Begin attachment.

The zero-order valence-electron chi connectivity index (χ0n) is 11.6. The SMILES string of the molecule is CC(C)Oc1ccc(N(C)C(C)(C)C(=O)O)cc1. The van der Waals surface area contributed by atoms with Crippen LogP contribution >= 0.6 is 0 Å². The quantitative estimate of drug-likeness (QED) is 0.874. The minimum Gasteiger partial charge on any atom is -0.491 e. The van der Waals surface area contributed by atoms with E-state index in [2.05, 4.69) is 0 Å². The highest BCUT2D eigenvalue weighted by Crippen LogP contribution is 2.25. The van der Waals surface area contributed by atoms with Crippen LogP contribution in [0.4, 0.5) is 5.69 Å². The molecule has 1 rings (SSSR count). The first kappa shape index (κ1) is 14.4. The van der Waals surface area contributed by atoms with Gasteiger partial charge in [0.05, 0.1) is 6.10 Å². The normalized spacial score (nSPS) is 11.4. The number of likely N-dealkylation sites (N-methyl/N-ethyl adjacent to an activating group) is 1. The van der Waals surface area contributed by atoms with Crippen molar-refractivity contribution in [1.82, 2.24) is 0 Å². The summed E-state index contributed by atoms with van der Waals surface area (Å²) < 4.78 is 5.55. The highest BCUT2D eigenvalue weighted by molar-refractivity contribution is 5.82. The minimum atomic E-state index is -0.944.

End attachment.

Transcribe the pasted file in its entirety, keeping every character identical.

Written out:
The zero-order valence-electron chi connectivity index (χ0n) is 11.6. The SMILES string of the molecule is CC(C)Oc1ccc(N(C)C(C)(C)C(=O)O)cc1. The van der Waals surface area contributed by atoms with Crippen LogP contribution >= 0.6 is 0 Å². The quantitative estimate of drug-likeness (QED) is 0.874. The minimum Gasteiger partial charge on any atom is -0.491 e. The van der Waals surface area contributed by atoms with E-state index in [2.05, 4.69) is 0 Å². The highest BCUT2D eigenvalue weighted by Crippen LogP contribution is 2.25. The van der Waals surface area contributed by atoms with Crippen LogP contribution in [0.4, 0.5) is 5.69 Å². The molecule has 1 rings (SSSR count). The first kappa shape index (κ1) is 14.4. The van der Waals surface area contributed by atoms with Gasteiger partial charge in [0.05, 0.1) is 6.10 Å². The normalized spacial score (nSPS) is 11.4. The number of likely N-dealkylation sites (N-methyl/N-ethyl adjacent to an activating group) is 1. The van der Waals surface area contributed by atoms with Crippen molar-refractivity contribution in [1.82, 2.24) is 0 Å². The summed E-state index contributed by atoms with van der Waals surface area (Å²) < 4.78 is 5.55. The highest BCUT2D eigenvalue weighted by molar-refractivity contribution is 5.82. The minimum atomic E-state index is -0.944.